Brands that flip outmoded stereotypes and depict women in roles that have traditionally been associated with men could witness several beneficial effects, according to a study published in the Journal of Advertising Research (JAR).

Karina T. Liljedal, Hanna Berg and Micael Dahlen, all from the Stockholm School of Economics, discussed this subject in a paper entitled, Effects of nonstereotyped occupational gender role portrayal in advertising: How showing women in male-stereotyped job roles sends positive signals about brands.

And their work pointed to “several positive effects of turning away from the routine use” of stereotyped occupational gender-role depictions in advertising.

“When the stereotype was reversed in the studies of this article, so that women were seen in occupational roles that were stereotyped as masculine, in the populations in which the studies were carried out, the effects were overwhelmingly positive,” they reported.

Such a finding drew on three rounds of analysis that aimed to determine brand effects and advertisement attitudes when consumers were exposed to ads that deliberately subverted outdated expectations.

The first study included 224 participants, who responded to four mock-up print ads, two featuring women in a stereotypically masculine occupation – that is, soldier and doctor – and two depicting men in the same roles.

A second study, involving 151 respondents, used the same four ads to try and replicate the results from the first round of analysis, and measured the “feeling of belongingness” respondents felt with people featured in the ads.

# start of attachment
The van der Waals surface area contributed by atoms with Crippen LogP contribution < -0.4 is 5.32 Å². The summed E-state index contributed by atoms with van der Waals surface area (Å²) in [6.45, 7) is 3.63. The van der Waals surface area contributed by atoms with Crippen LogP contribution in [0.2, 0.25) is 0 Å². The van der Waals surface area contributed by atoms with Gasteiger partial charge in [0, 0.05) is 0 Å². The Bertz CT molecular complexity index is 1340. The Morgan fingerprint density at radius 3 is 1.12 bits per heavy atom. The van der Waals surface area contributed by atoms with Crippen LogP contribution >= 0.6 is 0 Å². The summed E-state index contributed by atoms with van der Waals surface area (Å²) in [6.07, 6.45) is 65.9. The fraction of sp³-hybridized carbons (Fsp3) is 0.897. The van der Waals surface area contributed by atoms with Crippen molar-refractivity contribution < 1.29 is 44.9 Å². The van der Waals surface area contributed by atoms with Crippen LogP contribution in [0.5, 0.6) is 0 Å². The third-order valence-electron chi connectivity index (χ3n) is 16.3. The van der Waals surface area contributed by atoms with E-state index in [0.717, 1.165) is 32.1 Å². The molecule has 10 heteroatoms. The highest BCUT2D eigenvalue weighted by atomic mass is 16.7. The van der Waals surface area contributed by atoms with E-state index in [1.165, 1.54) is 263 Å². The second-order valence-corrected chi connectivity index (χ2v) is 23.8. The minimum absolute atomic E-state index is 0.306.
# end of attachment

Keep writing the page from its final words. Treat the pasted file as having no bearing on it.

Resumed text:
The third study informing the JAR paper pre-tested two further mock-up ads – one depicting a woman as a firefighter, and one with a man in this role – with two separate groups of consumers.

Collectively, the results indicated that “when brands do something beyond what is expected, positive results emerge because of consumers’ perceptions of brand effort and brand ability,” the authors wrote.

“Nonstereotyped occupational gender-role portrayals thus join other marketing signals, such as advertising creativity and expense, that advertisers can employ to signal effort.”

This perceived extra effort was “awarded” with greater attention, and bucking stereotypes “evoked more social thoughts”, leading to feelings of social connectedness and favourable views for the ad and the brand.

Put another way, thinking “a bit more about and feeling a little closer to the people portrayed in the advertisement made consumers like the advertisement and the brand a little more,” the scholars asserted.

“The findings presented in this article should be seen as a strong encouragement to advertisers who consider using nonstereotyped occupational gender-role depictions in their advertising,” they added.

Sourced from Journal of Advertising Research; additional content by WARC staff